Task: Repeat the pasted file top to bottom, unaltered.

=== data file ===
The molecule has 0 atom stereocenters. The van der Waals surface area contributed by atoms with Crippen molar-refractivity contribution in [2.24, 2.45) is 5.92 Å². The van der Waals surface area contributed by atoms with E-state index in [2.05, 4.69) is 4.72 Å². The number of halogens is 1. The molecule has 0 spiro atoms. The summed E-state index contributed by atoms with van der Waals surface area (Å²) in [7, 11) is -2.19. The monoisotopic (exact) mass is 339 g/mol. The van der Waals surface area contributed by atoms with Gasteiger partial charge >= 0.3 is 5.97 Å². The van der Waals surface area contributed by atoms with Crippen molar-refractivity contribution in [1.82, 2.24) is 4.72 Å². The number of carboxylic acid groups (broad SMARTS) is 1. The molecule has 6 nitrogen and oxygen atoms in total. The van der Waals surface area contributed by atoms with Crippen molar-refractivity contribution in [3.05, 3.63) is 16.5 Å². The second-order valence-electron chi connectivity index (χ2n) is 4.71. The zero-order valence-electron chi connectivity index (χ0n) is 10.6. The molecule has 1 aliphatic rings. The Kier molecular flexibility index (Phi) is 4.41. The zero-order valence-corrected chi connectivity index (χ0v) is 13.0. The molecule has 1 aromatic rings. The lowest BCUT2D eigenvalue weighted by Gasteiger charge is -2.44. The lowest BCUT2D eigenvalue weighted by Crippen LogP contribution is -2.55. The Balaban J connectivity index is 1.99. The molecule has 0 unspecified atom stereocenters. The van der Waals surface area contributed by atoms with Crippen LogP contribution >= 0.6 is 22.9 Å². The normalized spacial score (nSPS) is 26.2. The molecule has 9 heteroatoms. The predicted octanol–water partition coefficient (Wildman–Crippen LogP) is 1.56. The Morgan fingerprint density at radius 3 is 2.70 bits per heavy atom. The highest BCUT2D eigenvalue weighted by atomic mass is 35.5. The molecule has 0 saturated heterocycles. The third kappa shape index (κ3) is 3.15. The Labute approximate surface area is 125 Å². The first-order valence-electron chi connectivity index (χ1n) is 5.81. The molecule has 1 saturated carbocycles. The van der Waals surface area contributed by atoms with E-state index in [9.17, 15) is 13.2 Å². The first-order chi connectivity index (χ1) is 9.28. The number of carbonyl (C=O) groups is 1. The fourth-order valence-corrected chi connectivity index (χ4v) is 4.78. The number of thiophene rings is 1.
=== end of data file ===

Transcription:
The molecule has 0 atom stereocenters. The van der Waals surface area contributed by atoms with Crippen molar-refractivity contribution in [2.24, 2.45) is 5.92 Å². The van der Waals surface area contributed by atoms with E-state index in [2.05, 4.69) is 4.72 Å². The number of halogens is 1. The molecule has 0 spiro atoms. The summed E-state index contributed by atoms with van der Waals surface area (Å²) in [7, 11) is -2.19. The monoisotopic (exact) mass is 339 g/mol. The van der Waals surface area contributed by atoms with Gasteiger partial charge >= 0.3 is 5.97 Å². The van der Waals surface area contributed by atoms with Crippen molar-refractivity contribution in [1.82, 2.24) is 4.72 Å². The number of carboxylic acid groups (broad SMARTS) is 1. The molecule has 6 nitrogen and oxygen atoms in total. The van der Waals surface area contributed by atoms with Crippen molar-refractivity contribution in [3.05, 3.63) is 16.5 Å². The second-order valence-electron chi connectivity index (χ2n) is 4.71. The zero-order valence-electron chi connectivity index (χ0n) is 10.6. The molecule has 1 aliphatic rings. The Kier molecular flexibility index (Phi) is 4.41. The zero-order valence-corrected chi connectivity index (χ0v) is 13.0. The molecule has 1 aromatic rings. The lowest BCUT2D eigenvalue weighted by Gasteiger charge is -2.44. The lowest BCUT2D eigenvalue weighted by Crippen LogP contribution is -2.55. The Balaban J connectivity index is 1.99. The molecule has 0 unspecified atom stereocenters. The van der Waals surface area contributed by atoms with Crippen LogP contribution >= 0.6 is 22.9 Å². The normalized spacial score (nSPS) is 26.2. The molecule has 9 heteroatoms. The predicted octanol–water partition coefficient (Wildman–Crippen LogP) is 1.56. The Morgan fingerprint density at radius 3 is 2.70 bits per heavy atom. The highest BCUT2D eigenvalue weighted by atomic mass is 35.5. The molecule has 0 saturated heterocycles. The third kappa shape index (κ3) is 3.15. The Labute approximate surface area is 125 Å². The first-order valence-electron chi connectivity index (χ1n) is 5.81. The molecule has 1 saturated carbocycles. The van der Waals surface area contributed by atoms with E-state index in [9.17, 15) is 13.2 Å². The first-order chi connectivity index (χ1) is 9.28. The number of carbonyl (C=O) groups is 1. The fourth-order valence-corrected chi connectivity index (χ4v) is 4.78. The number of thiophene rings is 1.